Not sure the best route for me to take as far as purchasing. What are the costs and benefits of Smartnet vs. just buying outright?

With supporting contract (either Cisco Smartnet or Juniper Care), you have an insurance in case something goes wrong hardware wise, software (firmware) wise, or technical assistance.

I suggest you choose a local reseller that are specialized in small businesses to get the best deal.

said by mdpeterman:

I was looking at the Cisco SG500X-48P-K9-NA switch. Will that work along side one of the Cisco ISRs to take care of the features listed in my initial post?

If I were you I would stay away from ex-Linksys product since they are not the real Cisco product. A Catalyst 2960 switch should be a consideration starting point instead.

HELLFIRE
Premium
join:2009-11-25
kudos:18
reply to mdpeterman
said by cramer:

I've never tested a base ASA5505

I`ve done some IPERF testing with a 5505 on a default config, and 100Mbit wirespeed
is no problems for the device, but I do agree with cramer's assessment the PIX / ASA
line sucks for routing -- ie. no IS-IS or BGP functionality.

If 2K for your router and 2K for the switch is your thoughts, I'd agree on getting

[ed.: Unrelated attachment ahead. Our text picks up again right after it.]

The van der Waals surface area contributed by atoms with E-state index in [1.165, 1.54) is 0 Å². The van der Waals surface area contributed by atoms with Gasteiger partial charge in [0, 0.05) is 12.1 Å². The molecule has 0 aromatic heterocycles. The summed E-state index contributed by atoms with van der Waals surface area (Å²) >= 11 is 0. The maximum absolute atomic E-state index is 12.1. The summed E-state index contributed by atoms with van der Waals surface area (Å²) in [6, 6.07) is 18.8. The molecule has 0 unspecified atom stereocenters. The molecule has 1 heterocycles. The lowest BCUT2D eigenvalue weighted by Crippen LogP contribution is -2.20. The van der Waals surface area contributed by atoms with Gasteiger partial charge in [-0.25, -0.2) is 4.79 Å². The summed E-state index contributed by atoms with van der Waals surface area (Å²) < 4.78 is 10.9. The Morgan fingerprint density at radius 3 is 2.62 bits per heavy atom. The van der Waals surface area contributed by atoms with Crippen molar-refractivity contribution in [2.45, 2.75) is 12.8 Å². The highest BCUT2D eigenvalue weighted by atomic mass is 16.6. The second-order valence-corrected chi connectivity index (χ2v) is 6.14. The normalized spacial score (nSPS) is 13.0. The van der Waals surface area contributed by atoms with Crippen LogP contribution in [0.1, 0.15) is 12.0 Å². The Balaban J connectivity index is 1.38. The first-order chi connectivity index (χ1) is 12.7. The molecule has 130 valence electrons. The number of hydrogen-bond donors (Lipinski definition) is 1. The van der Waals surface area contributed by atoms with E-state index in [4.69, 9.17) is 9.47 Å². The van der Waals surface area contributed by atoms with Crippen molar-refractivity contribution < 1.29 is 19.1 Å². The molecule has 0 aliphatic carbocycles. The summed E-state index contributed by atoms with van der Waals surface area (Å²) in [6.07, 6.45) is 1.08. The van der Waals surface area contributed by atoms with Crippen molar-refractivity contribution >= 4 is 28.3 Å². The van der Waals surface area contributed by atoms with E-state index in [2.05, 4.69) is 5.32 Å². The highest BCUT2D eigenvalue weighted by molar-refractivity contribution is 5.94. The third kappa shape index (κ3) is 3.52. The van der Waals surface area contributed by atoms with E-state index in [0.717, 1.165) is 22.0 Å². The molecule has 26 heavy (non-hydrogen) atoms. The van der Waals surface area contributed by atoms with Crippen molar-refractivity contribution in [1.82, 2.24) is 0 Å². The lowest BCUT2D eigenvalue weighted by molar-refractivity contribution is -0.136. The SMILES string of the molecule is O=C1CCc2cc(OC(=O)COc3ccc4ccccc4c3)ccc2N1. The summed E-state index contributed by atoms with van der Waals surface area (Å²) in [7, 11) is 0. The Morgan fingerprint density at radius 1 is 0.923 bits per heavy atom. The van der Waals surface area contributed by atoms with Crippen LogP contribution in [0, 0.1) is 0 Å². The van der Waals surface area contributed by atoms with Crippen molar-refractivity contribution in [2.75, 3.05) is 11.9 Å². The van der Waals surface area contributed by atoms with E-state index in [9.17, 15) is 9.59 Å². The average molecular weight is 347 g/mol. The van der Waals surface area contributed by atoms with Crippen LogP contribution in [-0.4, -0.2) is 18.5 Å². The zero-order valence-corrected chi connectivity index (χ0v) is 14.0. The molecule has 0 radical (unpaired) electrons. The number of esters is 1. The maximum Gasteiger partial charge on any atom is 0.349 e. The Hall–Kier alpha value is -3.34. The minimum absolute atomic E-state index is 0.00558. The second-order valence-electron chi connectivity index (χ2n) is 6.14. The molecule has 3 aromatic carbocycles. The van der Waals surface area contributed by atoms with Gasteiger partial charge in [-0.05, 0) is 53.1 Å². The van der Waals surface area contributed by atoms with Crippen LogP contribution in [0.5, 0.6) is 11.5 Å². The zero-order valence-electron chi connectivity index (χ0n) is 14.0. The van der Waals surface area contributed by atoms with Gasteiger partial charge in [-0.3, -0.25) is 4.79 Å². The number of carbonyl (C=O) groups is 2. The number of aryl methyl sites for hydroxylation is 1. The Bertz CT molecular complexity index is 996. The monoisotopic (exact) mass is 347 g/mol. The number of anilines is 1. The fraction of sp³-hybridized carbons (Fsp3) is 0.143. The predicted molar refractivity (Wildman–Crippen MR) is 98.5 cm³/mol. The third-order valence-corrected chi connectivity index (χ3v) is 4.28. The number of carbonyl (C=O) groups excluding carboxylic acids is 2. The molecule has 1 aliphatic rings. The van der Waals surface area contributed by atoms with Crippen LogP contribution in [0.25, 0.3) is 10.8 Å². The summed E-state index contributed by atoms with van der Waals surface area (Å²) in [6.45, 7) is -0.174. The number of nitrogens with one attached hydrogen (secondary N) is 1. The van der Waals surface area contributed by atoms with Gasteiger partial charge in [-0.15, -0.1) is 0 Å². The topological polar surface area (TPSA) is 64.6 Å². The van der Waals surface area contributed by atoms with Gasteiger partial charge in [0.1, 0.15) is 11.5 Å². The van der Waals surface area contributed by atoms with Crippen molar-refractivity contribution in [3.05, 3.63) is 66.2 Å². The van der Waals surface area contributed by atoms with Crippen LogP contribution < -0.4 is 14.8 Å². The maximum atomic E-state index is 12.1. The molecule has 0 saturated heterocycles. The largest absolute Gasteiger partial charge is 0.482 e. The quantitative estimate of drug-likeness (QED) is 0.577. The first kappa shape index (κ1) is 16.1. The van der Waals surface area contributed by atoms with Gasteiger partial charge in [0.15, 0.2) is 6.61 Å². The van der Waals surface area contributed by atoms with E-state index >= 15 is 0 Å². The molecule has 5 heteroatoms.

a managed switch -- 2950 / 2960 should be good to start, but if you want private VLANs
that'd entail a 3560 or 3750, which can EASILY cost 10K brand new, so do some checking
around.

If uptime is another key consideration for you, I'd also budget for Smartnet / JCARE / etc;
the WORST thing is when a key piece of equipment dies and you get the dreaded "this is
not under any sort coverage, have a nice day" brushoff.

Let us know if you have any other questions that would help you narrow your choices.

Regards

cramer
Premium
join:2007-04-10
Raleigh, NC
kudos:9
Indeed. It's not just routing protocols, but the core capability of "routing and forwarding". A Pix can do it, but it's ugly. The ASA is a little better (same-security level), but only slightly.

In this case, I'd use a firewall for firewall functions (NAT, access policies, IDS/IPS [slow on anything], etc.) and a layer 3 switch for routing. (And a midspan power inserter for PoE if there's a need for line powered IP phones. The cost for integrated switch PoE isn't worth it, on this scale.)

hang10

join:2002-11-03
Temecula, CA
reply to mdpeterman
I know this is a Cisco forum but seriously the juniper ex2200 is a excellent switch for the price. And they don't hammer you on the support. The Asa is also a good choice because of the ability to add features if you need them at a later date.

moazzamali

join:2010-07-09
54000
reply to mdpeterman
I will suggest you to buy cisco 1921 with base license, ASA 5505 with base license and 2960 with lan base image.
As far as inter vlan routing s concern, Cisco 2960 with lan base image can be used for routing.
In this scenario router will be used for NAT and ASA will be used as firewall. firewall and router both are in your budget. Always get smartnet.
Incase your router or switch stop working, cisco will immediately(depends upon your service contract) replace it with no additional cost.
If you want exact BOQ do let me know.
Feel free to ask if you have any querry